The face of Bulgaria’s modern society was shaped after the fall of the Communist regime in 1898. This is when former members of the Party were able to receive portions of the no-longer- national enterprises and thus became successful businessmen. Those who had connections appropriated various ventures and took control over entire industries. Notably, the insurance business became a synonym of the mafia. Today, these people are filthy rich. They are some of the richest people in Europe and are very well connected with their Russian mafioso counterparts and ironically, with the democratic government. They have a culture of their own, that of the porn-like chalga culture and the thick-necked businessmen, and comprise a separate social strata.
But then, there is of course the rest of society: the open-minded and ambitious young Bulgarians who make up one of the most vibrant and interesting European peoples.
For anyone who is even slightly observant to cultural trends, it is obvious that one of predominant themes in American cinema, TV, music, and commercials is violence. There is blood, blades, or bullets in almost every American blockbuster and computer game. Violence is simply part of the pop culture and no one seems to find it overly shocking any more.
Sex, on the other hand, is taboo, and eroticism is an ancient art that exists only in Europe. Sex connotations are censored on TV, and movies with nude scenes often receive more strict parental guidelines (the sign that tells you if the movie is suitable for 12-year olds or 16-year olds, etc.) than those with killings. Lately, it seems that pop culture is becoming even more puritanical, like in the Twilight series where Bella and Edward will consume their love only after their marriage, or in Dear John where Savannah and John kiss and hug, but she still waits for him for more than a year to return from the war.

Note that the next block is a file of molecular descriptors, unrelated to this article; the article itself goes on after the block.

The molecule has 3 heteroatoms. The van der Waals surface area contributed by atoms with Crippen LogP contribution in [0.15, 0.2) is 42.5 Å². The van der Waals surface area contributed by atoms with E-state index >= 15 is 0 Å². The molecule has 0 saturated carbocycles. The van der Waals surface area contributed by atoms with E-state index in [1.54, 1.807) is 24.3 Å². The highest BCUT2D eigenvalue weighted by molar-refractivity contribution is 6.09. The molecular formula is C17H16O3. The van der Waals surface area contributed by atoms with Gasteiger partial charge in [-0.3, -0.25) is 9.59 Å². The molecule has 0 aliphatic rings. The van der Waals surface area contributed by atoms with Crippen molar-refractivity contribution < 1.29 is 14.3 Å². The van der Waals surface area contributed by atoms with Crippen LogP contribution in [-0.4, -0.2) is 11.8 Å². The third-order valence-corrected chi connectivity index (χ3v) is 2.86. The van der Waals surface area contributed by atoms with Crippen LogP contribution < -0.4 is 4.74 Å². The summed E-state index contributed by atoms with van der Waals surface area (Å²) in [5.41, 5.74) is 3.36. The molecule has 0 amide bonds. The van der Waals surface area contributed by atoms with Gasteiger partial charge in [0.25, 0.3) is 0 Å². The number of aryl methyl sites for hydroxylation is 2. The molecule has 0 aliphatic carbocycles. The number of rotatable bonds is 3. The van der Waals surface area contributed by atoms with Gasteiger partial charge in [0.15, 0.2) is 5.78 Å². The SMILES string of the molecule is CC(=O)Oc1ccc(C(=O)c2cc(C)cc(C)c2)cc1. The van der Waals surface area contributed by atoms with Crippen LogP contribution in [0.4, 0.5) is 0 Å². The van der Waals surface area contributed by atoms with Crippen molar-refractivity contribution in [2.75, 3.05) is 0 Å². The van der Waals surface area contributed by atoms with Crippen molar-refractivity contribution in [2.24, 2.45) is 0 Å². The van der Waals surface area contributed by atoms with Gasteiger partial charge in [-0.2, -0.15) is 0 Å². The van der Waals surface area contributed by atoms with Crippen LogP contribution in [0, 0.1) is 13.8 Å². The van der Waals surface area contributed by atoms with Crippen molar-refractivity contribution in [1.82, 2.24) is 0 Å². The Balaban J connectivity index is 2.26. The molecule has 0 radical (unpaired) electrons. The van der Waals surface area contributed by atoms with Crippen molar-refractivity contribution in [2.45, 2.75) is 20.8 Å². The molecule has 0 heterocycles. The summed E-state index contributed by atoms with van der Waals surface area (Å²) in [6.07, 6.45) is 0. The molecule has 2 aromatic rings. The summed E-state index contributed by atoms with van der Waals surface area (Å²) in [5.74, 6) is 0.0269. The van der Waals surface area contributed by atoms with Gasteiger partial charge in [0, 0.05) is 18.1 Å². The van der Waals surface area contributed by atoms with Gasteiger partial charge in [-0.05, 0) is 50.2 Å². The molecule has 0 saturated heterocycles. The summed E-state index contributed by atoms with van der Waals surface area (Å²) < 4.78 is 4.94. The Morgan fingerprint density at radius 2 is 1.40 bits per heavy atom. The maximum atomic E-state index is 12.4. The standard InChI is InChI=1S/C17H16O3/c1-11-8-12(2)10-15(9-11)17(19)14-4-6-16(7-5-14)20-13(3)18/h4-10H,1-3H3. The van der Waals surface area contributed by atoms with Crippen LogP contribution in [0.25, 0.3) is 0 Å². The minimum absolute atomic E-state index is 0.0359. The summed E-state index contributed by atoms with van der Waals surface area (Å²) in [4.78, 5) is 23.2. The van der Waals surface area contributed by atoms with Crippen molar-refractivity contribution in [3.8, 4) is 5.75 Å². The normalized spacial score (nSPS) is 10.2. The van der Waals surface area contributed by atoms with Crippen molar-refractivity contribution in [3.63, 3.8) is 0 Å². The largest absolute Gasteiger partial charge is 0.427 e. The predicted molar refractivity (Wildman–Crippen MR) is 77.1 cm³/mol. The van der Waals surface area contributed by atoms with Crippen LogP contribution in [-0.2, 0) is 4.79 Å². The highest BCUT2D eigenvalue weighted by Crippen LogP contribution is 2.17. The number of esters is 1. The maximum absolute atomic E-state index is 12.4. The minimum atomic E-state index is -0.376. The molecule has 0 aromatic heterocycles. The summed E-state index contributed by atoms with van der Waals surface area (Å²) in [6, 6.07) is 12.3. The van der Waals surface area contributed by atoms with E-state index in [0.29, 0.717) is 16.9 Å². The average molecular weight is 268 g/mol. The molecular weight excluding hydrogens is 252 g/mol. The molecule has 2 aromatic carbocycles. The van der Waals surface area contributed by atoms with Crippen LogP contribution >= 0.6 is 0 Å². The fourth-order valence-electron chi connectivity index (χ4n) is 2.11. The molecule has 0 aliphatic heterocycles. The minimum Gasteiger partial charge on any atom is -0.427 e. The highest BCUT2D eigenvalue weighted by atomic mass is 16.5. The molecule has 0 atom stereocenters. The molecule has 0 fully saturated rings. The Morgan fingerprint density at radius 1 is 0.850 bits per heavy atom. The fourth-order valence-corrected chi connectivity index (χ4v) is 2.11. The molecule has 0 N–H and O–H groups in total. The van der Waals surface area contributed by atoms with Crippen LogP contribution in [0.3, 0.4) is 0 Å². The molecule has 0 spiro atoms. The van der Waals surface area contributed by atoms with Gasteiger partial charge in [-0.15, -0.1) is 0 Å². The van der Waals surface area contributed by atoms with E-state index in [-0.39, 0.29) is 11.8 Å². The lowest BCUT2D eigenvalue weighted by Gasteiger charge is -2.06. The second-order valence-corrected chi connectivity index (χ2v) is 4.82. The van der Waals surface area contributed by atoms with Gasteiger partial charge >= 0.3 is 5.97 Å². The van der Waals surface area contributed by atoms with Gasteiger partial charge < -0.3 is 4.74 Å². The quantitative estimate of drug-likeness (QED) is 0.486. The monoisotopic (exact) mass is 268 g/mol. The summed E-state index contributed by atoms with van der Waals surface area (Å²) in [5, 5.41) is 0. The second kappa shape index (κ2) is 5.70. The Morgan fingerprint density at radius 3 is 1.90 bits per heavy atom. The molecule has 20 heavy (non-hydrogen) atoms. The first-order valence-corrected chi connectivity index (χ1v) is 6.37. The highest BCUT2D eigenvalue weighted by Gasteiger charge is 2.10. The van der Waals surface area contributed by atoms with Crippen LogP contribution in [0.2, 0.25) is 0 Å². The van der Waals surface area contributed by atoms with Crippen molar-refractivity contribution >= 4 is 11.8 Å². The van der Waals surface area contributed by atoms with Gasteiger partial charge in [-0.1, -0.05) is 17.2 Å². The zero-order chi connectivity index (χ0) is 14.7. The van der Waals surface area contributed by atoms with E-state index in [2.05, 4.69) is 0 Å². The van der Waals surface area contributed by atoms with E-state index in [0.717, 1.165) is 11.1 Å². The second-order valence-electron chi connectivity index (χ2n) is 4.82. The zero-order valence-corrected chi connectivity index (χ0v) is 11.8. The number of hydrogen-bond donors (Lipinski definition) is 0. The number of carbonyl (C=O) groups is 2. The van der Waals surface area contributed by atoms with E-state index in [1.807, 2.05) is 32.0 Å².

I don’t understand why Americans try to conceal sex so hard and still display so much brutality and bloodshed. Doesn’t it seem contradictory and maybe hypocritical? Probably the origin of the media sex-eclipse is the religiousness of many powerful American Christian denominations and sects. The saturation of guns and violence in pop culture reflects USA’s constant fighting and wars somewhere in the world, which have become part of the Americans’ daily lives just like action movies.
I go to college in the States, and I can tell you that someone’s attempt to keep youths pure from the sin of sex is absolutely in vain. Violence, unfortunately, seems to be engrained too deeply in politicians’ minds.
In Bulgaria, sex comes before violence. Sexual images inundate our pop scene, fashion, TV, magazines, and billboards. The young generation’s pop idols, the chalga stars, are platinum-blonde supermodels with silicone boobs and lips. One can mute their music videos and watch them as near-porn movies. Girls age 7 to 37 love and imitate the chalga stars. Our TV commercial slogans go: “With licking comes the appetite” (for Nestle ice-cream), “Erases the memories” (for vodka Flirt), and “It’s the season of the watermelons” (for mastika Peshtera liqueur). Our young women like to carry themselves as provocative and sexy, which has brought fame to Bulgaria, and especially our sea resorts as destinations for alcohol and sex tourism.